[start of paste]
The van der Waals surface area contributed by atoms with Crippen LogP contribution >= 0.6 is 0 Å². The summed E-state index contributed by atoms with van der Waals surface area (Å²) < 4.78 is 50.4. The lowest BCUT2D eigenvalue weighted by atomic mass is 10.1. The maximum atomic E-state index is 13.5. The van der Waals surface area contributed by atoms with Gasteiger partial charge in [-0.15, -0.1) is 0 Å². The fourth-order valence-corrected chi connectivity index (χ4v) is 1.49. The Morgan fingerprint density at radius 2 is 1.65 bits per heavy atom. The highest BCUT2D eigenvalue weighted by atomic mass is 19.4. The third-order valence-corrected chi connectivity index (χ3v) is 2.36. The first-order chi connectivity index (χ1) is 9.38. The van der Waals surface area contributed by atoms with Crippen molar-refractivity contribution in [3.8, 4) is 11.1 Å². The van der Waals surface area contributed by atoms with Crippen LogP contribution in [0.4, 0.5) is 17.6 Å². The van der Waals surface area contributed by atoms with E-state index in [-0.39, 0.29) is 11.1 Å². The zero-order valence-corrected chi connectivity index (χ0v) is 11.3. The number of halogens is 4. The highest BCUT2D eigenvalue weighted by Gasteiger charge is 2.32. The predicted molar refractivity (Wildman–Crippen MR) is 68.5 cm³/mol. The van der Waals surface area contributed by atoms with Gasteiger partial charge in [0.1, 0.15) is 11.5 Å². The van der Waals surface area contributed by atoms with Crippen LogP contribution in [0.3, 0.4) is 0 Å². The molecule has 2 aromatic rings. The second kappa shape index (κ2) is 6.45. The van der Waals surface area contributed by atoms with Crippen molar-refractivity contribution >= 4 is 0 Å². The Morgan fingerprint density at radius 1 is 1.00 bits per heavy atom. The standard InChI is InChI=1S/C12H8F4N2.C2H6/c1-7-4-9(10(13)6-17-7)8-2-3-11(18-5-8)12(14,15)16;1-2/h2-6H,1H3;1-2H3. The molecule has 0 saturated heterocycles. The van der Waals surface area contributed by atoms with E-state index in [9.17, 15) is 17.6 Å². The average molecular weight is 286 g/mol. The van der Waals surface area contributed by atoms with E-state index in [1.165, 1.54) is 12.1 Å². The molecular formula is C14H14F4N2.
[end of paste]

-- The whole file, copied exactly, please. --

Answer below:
The van der Waals surface area contributed by atoms with Crippen LogP contribution >= 0.6 is 0 Å². The summed E-state index contributed by atoms with van der Waals surface area (Å²) < 4.78 is 50.4. The lowest BCUT2D eigenvalue weighted by atomic mass is 10.1. The maximum atomic E-state index is 13.5. The van der Waals surface area contributed by atoms with Gasteiger partial charge in [-0.15, -0.1) is 0 Å². The fourth-order valence-corrected chi connectivity index (χ4v) is 1.49. The Morgan fingerprint density at radius 2 is 1.65 bits per heavy atom. The highest BCUT2D eigenvalue weighted by atomic mass is 19.4. The third-order valence-corrected chi connectivity index (χ3v) is 2.36. The first-order chi connectivity index (χ1) is 9.38. The van der Waals surface area contributed by atoms with Crippen molar-refractivity contribution in [3.8, 4) is 11.1 Å². The van der Waals surface area contributed by atoms with Crippen LogP contribution in [0.4, 0.5) is 17.6 Å². The van der Waals surface area contributed by atoms with E-state index in [-0.39, 0.29) is 11.1 Å². The zero-order valence-corrected chi connectivity index (χ0v) is 11.3. The number of halogens is 4. The highest BCUT2D eigenvalue weighted by Gasteiger charge is 2.32. The predicted molar refractivity (Wildman–Crippen MR) is 68.5 cm³/mol. The van der Waals surface area contributed by atoms with Gasteiger partial charge in [0.1, 0.15) is 11.5 Å². The van der Waals surface area contributed by atoms with Crippen LogP contribution in [0.3, 0.4) is 0 Å². The molecule has 2 aromatic rings. The second kappa shape index (κ2) is 6.45. The van der Waals surface area contributed by atoms with Crippen molar-refractivity contribution >= 4 is 0 Å². The Morgan fingerprint density at radius 1 is 1.00 bits per heavy atom. The standard InChI is InChI=1S/C12H8F4N2.C2H6/c1-7-4-9(10(13)6-17-7)8-2-3-11(18-5-8)12(14,15)16;1-2/h2-6H,1H3;1-2H3. The molecule has 0 saturated heterocycles. The van der Waals surface area contributed by atoms with E-state index in [9.17, 15) is 17.6 Å². The average molecular weight is 286 g/mol. The van der Waals surface area contributed by atoms with E-state index in [1.165, 1.54) is 12.1 Å². The molecular formula is C14H14F4N2.